For most of my life, having curly hair made me feel like I was always the odd one out.
In my family, you either have straight or wavy hair, never full-on ringlets like mine. I was the only one who came out looking like orphan Annie, as my grandma likes to say—afro and all. Heck, even my older brother has straight hair. The only other person I knew with full-on curls was my mom.
Honestly, before I got into elementary, I never really saw anything wrong with my appearance. But you know how kids can be, with their unfiltered thoughts and brash honesty. My classmates would say things like, “Mukha kang Sto. Nino” or call me a “curly-haired witch.” That triggered my realization that, “Oh, I was different,” and not in a quirky, manic-pixie-dream girl way, but in a “Oh my god, I’m a freak” way. After all, here in the Philippines, Asian beauty standards favored those with straight hair and fair skin. I guess I checked one box but was lacking the other, so I’d get comments like, “Mas maganda ka sana kung straight yung buhok mo.”
Since then, I never let my hair down in school. While my straight-haired friends would always have their hair flowing freely, mine would either be tied up in a high ponytail or wrapped in a tight bun. Whenever I did get that impulse to say “whatever” and let my hair down for once, I’d instantly regret it and would constantly worry about what other people thought. It didn’t help that some teachers would tell me to tie my hair back up because it looked more “proper,” as if having curls made me look dirtier. To make things worse, I even had a high school boyfriend who told me he’d pay me to get my hair rebonded because he thought I’d look prettier if I had straight hair—I know, what a prick, right? I broke up with him a month after that.
These were the instances that made me hate my hair. Adding fuel to the fire, I had no idea how to take care of it either. I'd brush out my hair constantly to try and get it to look neater, but it only made my hair frizzier (curly girls know the struggle). Whenever I’d get a haircut and I’d try to ask salon hairstylists for advice, they would constantly coerce me to just get my hair rebonded—as was the trend back in the early 2000s to 2010s—but my mom would always quickly interject, saying, “No, don’t straighten her hair.”
I never really understood it, but my mom has always been adamant about me never getting my hair rebonded. She would also always remind me to stop letting stylists flat iron my hair. True story: I once asked the hairstylist during my sixth grade graduation pictorial to straighten my hair, and she wasn't happy about it. But I was. People kept saying how nice my hair looked that day with it straightened. Looking at it now, it doesn't feel like me at all. But at the time, I wished I looked that way always.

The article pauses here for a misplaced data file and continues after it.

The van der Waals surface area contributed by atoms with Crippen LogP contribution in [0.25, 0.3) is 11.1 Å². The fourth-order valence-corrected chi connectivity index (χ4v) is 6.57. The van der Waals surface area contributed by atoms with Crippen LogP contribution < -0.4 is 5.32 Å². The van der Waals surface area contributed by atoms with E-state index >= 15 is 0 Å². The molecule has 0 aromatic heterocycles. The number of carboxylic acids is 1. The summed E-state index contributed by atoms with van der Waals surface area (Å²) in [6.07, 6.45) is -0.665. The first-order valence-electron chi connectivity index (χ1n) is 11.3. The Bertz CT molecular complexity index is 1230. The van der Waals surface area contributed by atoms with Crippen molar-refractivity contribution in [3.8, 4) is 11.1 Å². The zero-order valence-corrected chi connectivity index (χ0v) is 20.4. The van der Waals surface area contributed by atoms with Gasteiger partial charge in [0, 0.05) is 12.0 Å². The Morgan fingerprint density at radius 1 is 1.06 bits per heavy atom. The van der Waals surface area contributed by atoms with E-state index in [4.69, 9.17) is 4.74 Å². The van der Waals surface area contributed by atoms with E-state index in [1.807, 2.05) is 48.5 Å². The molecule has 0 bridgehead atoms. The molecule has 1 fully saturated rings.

Whenever I asked my mom why I couldn’t have my hair rebonded, she would always say, “Ang ganda ganda kaya ng curls mo.” Back then, it frustrated me because I didn't agree with her. All I wanted was to fit in, to have straight hair like majority of the people around me.
It wasn’t until I graduated from senior high and went to college that the Curly Girl Method became the trend. One of my college friends invited me to join a Facebook group called Curly Girl Philippines. It was a community of fellow curly-haired girls sharing their struggles on embracing their natural curls and tips on how to get their locks in the best condition possible. My feed would be bombarded with photos of gorgeous Filipina women proudly showing off their voluminous manes. Suddenly, curly hair was in.
That was the moment I decided: Rather than dreaming of having silky straight locks, maybe I should start focusing on taking care of my naturally curly hair instead.
When I learned how to fully care for and embrace my natural curls, the people around me started echoing what my mom's been trying to make me realize all along. Every time I’d go to events or shoots, strangers, celebrity hairstylists, and even artistas I encounter in my line of work would compliment my hair. Ironic, isn't it? The one thing that made me feel like an outcast growing up was now what made me stand out.
Whenever people would ask me if my hair was natural or if I got it permed, I now happily tell them, “It's genetics,” and that “I got it from my momma.” Now I thank my mom every day for the genes she gave me.
So thanks, Mom—not only for my curly hair, but for constantly dissuading me to get my hair rebonded and always reminding me that I don't need it anyway.
And if you’re a curly-haired girl struggling to embrace your natural curls, let me give you the same advice that my loving and well-meaning mother always told me: Do not rebond your curls. Embrace them. Take care of them. They're beautiful, and you are, too—even without the rebond.
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